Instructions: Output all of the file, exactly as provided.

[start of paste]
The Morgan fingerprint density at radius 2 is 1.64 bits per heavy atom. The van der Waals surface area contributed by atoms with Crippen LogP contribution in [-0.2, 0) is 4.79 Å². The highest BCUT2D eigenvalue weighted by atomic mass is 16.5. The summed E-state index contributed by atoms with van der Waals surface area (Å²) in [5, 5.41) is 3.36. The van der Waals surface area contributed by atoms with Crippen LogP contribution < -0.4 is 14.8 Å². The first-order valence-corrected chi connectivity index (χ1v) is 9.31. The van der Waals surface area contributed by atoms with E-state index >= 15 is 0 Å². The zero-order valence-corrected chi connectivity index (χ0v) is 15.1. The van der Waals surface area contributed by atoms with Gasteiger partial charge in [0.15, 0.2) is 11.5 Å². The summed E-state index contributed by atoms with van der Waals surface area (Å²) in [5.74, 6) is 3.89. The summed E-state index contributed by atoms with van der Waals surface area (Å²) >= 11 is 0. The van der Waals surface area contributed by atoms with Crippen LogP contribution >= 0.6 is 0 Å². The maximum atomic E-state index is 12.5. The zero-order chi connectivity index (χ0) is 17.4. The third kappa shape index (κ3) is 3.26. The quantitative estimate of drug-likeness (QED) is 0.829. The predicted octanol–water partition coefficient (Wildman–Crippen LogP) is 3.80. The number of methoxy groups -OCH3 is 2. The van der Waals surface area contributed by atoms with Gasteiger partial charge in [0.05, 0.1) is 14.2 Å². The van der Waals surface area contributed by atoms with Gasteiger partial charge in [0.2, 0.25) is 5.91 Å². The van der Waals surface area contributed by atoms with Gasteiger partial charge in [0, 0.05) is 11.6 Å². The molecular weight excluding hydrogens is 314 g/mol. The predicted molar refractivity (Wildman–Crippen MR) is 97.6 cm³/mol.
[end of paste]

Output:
The Morgan fingerprint density at radius 2 is 1.64 bits per heavy atom. The van der Waals surface area contributed by atoms with Crippen LogP contribution in [-0.2, 0) is 4.79 Å². The highest BCUT2D eigenvalue weighted by atomic mass is 16.5. The summed E-state index contributed by atoms with van der Waals surface area (Å²) in [5, 5.41) is 3.36. The van der Waals surface area contributed by atoms with Crippen LogP contribution < -0.4 is 14.8 Å². The first-order valence-corrected chi connectivity index (χ1v) is 9.31. The van der Waals surface area contributed by atoms with E-state index >= 15 is 0 Å². The zero-order valence-corrected chi connectivity index (χ0v) is 15.1. The van der Waals surface area contributed by atoms with Gasteiger partial charge in [0.15, 0.2) is 11.5 Å². The summed E-state index contributed by atoms with van der Waals surface area (Å²) in [5.74, 6) is 3.89. The summed E-state index contributed by atoms with van der Waals surface area (Å²) >= 11 is 0. The van der Waals surface area contributed by atoms with Crippen LogP contribution >= 0.6 is 0 Å². The maximum atomic E-state index is 12.5. The zero-order chi connectivity index (χ0) is 17.4. The third kappa shape index (κ3) is 3.26. The quantitative estimate of drug-likeness (QED) is 0.829. The predicted octanol–water partition coefficient (Wildman–Crippen LogP) is 3.80. The number of methoxy groups -OCH3 is 2. The van der Waals surface area contributed by atoms with Gasteiger partial charge in [0.05, 0.1) is 14.2 Å². The van der Waals surface area contributed by atoms with Gasteiger partial charge in [0.2, 0.25) is 5.91 Å². The van der Waals surface area contributed by atoms with Gasteiger partial charge in [0, 0.05) is 11.6 Å². The molecular weight excluding hydrogens is 314 g/mol. The predicted molar refractivity (Wildman–Crippen MR) is 97.6 cm³/mol.